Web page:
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Browsing named entities in a specific section of The Daily Dispatch: October 12, 1861., [Electronic resource]. Search the whole document.

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Jackson (Virginia, United States) (search for this): article 28
From Western Virginia. --It will be seen from the following letter to the Lynchburg Virginian, that Gen. Lee expected to make an attack upon Rosencranz about the time the latter's forces slipped away: Sewell Mountain, Lee's Encampment, October 2d, 1861. Mr. Editor: Yesterday evening we arrived here, after five days weary and toilsome march from Jackson river. We are now encamped within two miles of the enemy. From a high hill where our cannon are planted, the enemy's encampment is plain to view. I visited the heights yesterday evening, and viewed the encampments of both armies; and from all the information that I can collect, the enemy has about 15,000 men, (though there are rumors that they have more,) and 20 pieces of cannon, pretty strongly fortified on top of Big Sewell mountain. Our army has 17,000 or 18,000 men and 28 pieces of cannon, and are well fortified on the same heights, within less than two miles of the enemy's camp, on the eastern side of Big Sew
Big Sewell Mountain (West Virginia, United States) (search for this): article 28
vening, and viewed the encampments of both armies; and from all the information that I can collect, the enemy has about 15,000 men, (though there are rumors that they have more,) and 20 pieces of cannon, pretty strongly fortified on top of Big Sewell mountain. Our army has 17,000 or 18,000 men and 28 pieces of cannon, and are well fortified on the same heights, within less than two miles of the enemy's camp, on the eastern side of Big Sewell mountain. If they would attack us, we could whip thBig Sewell mountain. If they would attack us, we could whip them without, perhaps, the loss of a man; but if we have them to attack, the thing will be different. Of the former, we have no hope or prospect; but General Lee says that he will wait only one or two days longer for them to attack, and, if they do not, he will. So, if the weather is favorable, the battle will be over before next Monday. I will write you more when the battle is over, if anything occurs to change the plan of action. I could write more now, but have no time as the mail is closi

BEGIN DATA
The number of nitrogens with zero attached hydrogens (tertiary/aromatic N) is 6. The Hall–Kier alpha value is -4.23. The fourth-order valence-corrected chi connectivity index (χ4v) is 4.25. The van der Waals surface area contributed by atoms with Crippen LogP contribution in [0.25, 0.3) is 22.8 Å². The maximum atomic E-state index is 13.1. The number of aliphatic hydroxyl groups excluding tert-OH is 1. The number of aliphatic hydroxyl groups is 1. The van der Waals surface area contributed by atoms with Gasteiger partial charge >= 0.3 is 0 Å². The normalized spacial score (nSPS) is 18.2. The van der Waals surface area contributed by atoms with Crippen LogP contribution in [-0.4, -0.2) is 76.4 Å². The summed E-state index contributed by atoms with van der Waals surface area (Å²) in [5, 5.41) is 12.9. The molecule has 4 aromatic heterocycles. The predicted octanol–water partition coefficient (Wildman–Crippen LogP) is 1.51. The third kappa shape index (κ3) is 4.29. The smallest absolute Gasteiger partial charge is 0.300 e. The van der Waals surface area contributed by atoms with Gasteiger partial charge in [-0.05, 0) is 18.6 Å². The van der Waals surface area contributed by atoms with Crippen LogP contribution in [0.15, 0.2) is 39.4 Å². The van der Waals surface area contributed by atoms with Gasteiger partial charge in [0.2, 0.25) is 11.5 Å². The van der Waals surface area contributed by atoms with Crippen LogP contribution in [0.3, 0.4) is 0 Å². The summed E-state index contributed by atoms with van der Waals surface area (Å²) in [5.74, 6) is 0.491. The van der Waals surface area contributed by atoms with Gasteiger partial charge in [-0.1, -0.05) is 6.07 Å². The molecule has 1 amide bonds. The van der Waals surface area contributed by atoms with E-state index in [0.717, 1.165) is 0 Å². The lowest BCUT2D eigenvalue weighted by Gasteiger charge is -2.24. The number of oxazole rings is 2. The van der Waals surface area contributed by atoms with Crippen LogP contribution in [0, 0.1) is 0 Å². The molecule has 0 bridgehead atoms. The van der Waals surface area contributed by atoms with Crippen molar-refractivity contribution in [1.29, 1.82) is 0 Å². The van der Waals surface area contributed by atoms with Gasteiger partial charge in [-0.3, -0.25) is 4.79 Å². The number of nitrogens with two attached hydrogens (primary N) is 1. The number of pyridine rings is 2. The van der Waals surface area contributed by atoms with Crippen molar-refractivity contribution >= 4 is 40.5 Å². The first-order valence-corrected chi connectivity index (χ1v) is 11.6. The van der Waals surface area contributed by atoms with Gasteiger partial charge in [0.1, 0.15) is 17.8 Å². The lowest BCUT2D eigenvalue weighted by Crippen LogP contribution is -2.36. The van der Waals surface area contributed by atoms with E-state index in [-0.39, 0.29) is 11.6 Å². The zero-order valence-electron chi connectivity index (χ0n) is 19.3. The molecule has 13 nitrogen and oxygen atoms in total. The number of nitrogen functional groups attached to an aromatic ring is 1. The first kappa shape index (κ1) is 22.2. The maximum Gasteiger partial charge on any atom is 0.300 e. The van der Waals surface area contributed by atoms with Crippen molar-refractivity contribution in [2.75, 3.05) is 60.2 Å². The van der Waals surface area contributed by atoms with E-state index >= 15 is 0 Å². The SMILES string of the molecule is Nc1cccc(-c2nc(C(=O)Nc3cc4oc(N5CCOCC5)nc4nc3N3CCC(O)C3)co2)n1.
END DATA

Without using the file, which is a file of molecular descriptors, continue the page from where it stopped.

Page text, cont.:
West Virginia (West Virginia, United States) (search for this): article 28
From Western Virginia. --It will be seen from the following letter to the Lynchburg Virginian, that Gen. Lee expected to make an attack upon Rosencranz about the time the latter's forces slipped away: Sewell Mountain, Lee's Encampment, October 2d, 1861. Mr. Editor: Yesterday evening we arrived here, after five days weary and toilsome march from Jackson river. We are now encamped within two miles of the enemy. From a high hill where our cannon are planted, the enemy's encampment is plain to view. I visited the heights yesterday evening, and viewed the encampments of both armies; and from all the information that I can collect, the enemy has about 15,000 men, (though there are rumors that they have more,) and 20 pieces of cannon, pretty strongly fortified on top of Big Sewell mountain. Our army has 17,000 or 18,000 men and 28 pieces of cannon, and are well fortified on the same heights, within less than two miles of the enemy's camp, on the eastern side of Big Sewe